I’m having trouble with the car I bought last month. It’s brand-new but two weeks after buying the car, I had to return it to the dealer because of engine trouble. A week after the repair, the same problem occurred so I had it checked again. The situation is already frustrating and very inconvenient for me. Can I just ask for a replacement or refund?
The purchase of a motor vehicle is considered a major consumer purchase or investment. For this reason, the State deems it necessary to afford full protection to motor vehicle buyers against business and trade practices that are deceptive, unfair or otherwise inimical to consumers and the public interest through the enactment of a law particularly addressing issues arising from purchase of brand new motor vehicles. This law is Republic Act (RA) 10642 or the Philippine Lemon Law.
Under the Philippine Lemon Law, buyers of brand-new motor vehicles are given recourse in case a unit they purchased is defective. It states that a consumer who purchased a brand-new motor vehicle in the Philippines may report non-conformity of the vehicle with the manufacturer or distributor’s standards or specifications within twelve (12) months from the date of original delivery to the consumer, or up to twenty thousand (20,000) kilometers of operation after such delivery, whichever comes first (Sec. 4, RA 10642). Non-conformity refers to any defect or condition that substantially impairs the use, value or safety of a brand-new motor vehicle that prevents it from conforming with the manufacturer’s or distributor’s standards or specifications, and which cannot be repaired, except those resulting from non-compliance by the consumer of his or her obligations under the warranty, modifications not authorized by the manufacturer or distributor, abuse or neglect and damage because of accident or force majeure. (Sec. 3 (k), Id.)
To avail of this right, the consumer is required to send a written notice to the manufacturer, distributor, authorized dealer or retailer of the unresolved complaint, and the consumer’s intention to invoke his rights under RA 10642. In case the problem remains unresolved, the consumer may file a complaint before the Department of Trade and Industry (DTI). (Sec. 7, Id.) The DTI, having exclusive and original jurisdiction over disputes arising from provisions of the law, has the power to settle the matter through mediation, arbitration if the parties accede or adjudication, as the case may be. If the existence of the non-conformity is established, the DTI shall direct the manufacturer, distributor, authorized dealer or retailer to either replace the motor vehicle with a similar or comparable motor vehicle in terms of specifications and values, or accept the return of the motor vehicle and pay the consumer the purchase price plus the collateral charges. (Sec. 8, Id.)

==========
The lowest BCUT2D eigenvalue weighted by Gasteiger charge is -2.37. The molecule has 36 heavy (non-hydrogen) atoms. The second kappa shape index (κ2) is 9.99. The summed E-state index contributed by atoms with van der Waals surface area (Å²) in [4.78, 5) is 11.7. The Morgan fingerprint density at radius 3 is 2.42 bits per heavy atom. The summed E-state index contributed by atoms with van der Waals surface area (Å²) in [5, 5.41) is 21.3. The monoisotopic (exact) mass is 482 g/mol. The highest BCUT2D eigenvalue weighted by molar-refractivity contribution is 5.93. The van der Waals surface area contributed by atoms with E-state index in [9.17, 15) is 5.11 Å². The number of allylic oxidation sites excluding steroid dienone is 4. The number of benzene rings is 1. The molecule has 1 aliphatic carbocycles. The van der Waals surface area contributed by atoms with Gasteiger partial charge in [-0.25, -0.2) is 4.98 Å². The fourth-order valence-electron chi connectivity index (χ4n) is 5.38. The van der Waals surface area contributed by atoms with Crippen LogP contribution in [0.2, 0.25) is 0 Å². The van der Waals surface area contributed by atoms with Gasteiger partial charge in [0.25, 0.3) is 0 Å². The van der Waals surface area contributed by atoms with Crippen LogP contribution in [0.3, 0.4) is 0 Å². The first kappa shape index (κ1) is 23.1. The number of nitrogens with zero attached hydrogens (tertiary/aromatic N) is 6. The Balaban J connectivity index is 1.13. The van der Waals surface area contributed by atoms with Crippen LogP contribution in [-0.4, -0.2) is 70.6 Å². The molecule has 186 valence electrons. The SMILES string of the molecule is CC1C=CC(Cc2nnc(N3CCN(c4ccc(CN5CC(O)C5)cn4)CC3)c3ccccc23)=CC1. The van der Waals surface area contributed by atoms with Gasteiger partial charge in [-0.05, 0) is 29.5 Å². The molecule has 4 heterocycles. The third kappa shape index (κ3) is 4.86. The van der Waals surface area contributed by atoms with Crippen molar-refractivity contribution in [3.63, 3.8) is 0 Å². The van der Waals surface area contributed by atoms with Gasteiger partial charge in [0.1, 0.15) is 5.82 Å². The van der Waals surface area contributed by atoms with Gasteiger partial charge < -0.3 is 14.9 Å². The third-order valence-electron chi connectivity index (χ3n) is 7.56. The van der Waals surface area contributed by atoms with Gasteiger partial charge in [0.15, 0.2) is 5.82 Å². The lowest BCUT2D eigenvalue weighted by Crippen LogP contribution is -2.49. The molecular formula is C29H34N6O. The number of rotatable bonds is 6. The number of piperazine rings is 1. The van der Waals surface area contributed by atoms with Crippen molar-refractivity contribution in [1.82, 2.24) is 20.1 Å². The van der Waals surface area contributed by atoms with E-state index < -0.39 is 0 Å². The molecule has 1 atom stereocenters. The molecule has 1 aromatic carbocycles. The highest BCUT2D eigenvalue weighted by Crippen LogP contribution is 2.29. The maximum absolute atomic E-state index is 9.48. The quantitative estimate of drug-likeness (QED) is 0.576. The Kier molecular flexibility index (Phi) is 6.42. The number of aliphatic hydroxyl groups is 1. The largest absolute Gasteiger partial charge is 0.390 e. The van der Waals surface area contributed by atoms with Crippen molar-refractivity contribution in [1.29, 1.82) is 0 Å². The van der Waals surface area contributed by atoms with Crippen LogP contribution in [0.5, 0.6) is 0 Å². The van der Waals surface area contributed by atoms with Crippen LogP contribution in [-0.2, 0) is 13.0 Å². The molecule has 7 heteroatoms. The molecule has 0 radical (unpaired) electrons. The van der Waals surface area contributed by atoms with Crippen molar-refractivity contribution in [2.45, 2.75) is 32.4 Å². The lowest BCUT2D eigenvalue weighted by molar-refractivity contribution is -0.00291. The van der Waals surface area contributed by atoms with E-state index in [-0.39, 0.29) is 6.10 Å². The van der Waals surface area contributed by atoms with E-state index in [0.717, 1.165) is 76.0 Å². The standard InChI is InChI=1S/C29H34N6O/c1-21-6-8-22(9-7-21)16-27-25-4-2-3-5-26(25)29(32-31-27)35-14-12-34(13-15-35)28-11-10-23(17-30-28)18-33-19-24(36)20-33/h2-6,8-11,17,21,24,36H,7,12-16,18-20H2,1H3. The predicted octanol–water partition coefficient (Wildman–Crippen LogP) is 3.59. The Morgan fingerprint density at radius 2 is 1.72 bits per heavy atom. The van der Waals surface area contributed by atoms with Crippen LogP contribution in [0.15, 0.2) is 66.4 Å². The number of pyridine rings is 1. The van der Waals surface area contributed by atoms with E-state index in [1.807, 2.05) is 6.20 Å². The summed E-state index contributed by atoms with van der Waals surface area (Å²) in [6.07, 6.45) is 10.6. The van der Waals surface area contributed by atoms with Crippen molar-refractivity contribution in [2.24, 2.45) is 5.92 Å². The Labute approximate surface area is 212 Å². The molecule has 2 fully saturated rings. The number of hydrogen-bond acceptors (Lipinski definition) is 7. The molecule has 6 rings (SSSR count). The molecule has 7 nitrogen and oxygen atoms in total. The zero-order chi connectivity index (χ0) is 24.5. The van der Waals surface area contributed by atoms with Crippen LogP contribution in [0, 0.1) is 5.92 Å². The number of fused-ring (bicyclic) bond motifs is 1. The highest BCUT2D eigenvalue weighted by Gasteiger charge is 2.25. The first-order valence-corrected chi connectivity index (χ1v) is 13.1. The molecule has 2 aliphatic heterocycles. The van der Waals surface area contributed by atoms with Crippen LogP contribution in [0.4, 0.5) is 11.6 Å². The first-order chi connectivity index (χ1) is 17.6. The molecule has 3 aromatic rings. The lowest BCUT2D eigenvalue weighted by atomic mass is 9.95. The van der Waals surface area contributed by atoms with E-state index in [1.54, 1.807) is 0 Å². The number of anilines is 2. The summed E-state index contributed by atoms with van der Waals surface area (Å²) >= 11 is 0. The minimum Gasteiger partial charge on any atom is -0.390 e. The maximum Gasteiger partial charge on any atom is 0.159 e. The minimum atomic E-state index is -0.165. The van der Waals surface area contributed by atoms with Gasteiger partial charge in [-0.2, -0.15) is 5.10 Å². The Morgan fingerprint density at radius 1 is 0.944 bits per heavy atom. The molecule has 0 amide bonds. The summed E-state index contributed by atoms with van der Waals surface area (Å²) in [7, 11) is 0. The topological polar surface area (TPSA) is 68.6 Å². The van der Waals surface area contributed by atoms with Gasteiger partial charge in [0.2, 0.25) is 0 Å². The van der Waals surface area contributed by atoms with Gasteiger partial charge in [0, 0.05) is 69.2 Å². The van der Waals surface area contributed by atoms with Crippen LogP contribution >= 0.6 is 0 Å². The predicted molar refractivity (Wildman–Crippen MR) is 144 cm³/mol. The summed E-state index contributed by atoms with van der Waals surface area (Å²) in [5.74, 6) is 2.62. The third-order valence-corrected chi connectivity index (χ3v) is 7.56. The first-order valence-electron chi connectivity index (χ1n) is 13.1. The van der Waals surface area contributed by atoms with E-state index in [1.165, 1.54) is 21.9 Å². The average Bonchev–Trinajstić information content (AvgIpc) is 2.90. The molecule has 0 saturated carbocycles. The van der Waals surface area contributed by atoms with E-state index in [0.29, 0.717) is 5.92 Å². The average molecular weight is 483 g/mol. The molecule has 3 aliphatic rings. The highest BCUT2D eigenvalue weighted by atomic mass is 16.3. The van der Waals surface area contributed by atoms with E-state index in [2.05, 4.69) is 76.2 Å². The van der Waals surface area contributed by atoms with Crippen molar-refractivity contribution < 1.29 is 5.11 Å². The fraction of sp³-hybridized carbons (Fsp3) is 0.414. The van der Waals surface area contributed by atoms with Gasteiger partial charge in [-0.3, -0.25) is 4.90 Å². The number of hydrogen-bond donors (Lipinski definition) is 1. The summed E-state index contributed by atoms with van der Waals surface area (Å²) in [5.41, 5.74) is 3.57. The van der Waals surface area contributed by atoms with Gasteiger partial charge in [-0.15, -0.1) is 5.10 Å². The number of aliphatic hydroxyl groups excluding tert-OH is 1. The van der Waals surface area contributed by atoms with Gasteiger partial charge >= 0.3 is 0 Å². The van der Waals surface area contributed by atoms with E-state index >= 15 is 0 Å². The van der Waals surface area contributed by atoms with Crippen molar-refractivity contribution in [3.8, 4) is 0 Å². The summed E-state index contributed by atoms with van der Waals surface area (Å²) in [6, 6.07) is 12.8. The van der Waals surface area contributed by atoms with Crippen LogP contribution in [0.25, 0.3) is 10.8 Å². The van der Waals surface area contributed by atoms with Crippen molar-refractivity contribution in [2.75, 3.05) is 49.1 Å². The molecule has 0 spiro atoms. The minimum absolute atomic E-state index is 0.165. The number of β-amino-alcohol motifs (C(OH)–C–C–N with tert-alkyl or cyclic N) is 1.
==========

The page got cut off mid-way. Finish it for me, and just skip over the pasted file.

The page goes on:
Take note, however, that before availing of the Lemon Law rights mentioned in the preceding paragraph, the manufacturer, distributor, authorized dealer or retailer is given four (4) separate opportunities to repair the motor vehicle for each complaint. (Sec. 5, Id.) Thus, the consumer must first return the vehicle for repair at least four (4) times before invoking his Lemon Law right. In order to constitute one repair attempt, the vehicle must be returned again for repair for the same complaint within 15 days from release. This directive is in line with implementing rules, which state that if the vehicle is not returned within fifteen (15) days after release following a repair attempt, the repair is deemed accepted (Sec. 2, DTI DAO No. 14-3, S. 2014).
To compensate for the non-usage of the vehicle while under repair and during the period of the availment of the Lemon Law rights, the consumer is entitled to a reasonable daily transportation allowance to cover the transportation cost from his residence to his regular workplace or destination and vice versa, equivalent to air-conditioned taxi fare or in such amount agreed upon by the parties, or a service vehicle at the option of the manufacturer, distributor, authorized dealer or retailer (Sec. 7, RA 10642).
In accordance with the foregoing and considering that you are still on the second repair attempt, you may not yet ask for refund or unit replacement. The manufacturer or dealer must be afforded two more repair attempts, should the attempt at present fail. In the meantime, during the time that your car is under repair, you may ask the car manufacturer, distributor or your dealer for daily transportation allowance or service vehicle to compensate you for the inconvenience caused by the situation.
We hope that we were able to enlighten you on the matter. Please bear in mind that this opinion is based on the facts you narrated and our appreciation of the same. Our opinion may vary if facts are changed or elaborated.
Editor’s note: Dear PAO is a daily column of the Public Attorney’s Office. Questions for Chief Acosta may be sent to email@example.com